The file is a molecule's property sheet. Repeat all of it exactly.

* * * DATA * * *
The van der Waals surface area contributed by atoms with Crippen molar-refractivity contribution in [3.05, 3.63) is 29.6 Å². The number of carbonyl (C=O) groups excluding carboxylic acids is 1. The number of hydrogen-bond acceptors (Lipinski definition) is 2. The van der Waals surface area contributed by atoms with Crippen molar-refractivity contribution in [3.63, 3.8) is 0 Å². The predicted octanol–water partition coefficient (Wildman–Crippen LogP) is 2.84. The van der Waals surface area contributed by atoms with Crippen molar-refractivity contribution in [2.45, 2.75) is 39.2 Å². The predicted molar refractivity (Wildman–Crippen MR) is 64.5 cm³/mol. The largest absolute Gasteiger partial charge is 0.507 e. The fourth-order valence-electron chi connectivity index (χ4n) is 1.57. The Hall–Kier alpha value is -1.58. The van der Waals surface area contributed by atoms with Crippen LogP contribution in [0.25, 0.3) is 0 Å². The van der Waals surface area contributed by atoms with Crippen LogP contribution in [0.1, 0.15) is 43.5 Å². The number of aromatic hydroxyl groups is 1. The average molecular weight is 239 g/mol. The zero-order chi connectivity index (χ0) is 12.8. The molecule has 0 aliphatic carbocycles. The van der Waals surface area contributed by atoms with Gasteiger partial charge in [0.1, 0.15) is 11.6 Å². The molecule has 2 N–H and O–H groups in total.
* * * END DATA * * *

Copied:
The van der Waals surface area contributed by atoms with Crippen molar-refractivity contribution in [3.05, 3.63) is 29.6 Å². The number of carbonyl (C=O) groups excluding carboxylic acids is 1. The number of hydrogen-bond acceptors (Lipinski definition) is 2. The van der Waals surface area contributed by atoms with Crippen molar-refractivity contribution in [3.63, 3.8) is 0 Å². The predicted octanol–water partition coefficient (Wildman–Crippen LogP) is 2.84. The van der Waals surface area contributed by atoms with Crippen molar-refractivity contribution in [2.45, 2.75) is 39.2 Å². The predicted molar refractivity (Wildman–Crippen MR) is 64.5 cm³/mol. The largest absolute Gasteiger partial charge is 0.507 e. The fourth-order valence-electron chi connectivity index (χ4n) is 1.57. The Hall–Kier alpha value is -1.58. The van der Waals surface area contributed by atoms with Crippen LogP contribution in [0.25, 0.3) is 0 Å². The van der Waals surface area contributed by atoms with Crippen LogP contribution in [0.1, 0.15) is 43.5 Å². The number of aromatic hydroxyl groups is 1. The average molecular weight is 239 g/mol. The zero-order chi connectivity index (χ0) is 12.8. The molecule has 0 aliphatic carbocycles. The van der Waals surface area contributed by atoms with Gasteiger partial charge in [0.1, 0.15) is 11.6 Å². The molecule has 2 N–H and O–H groups in total.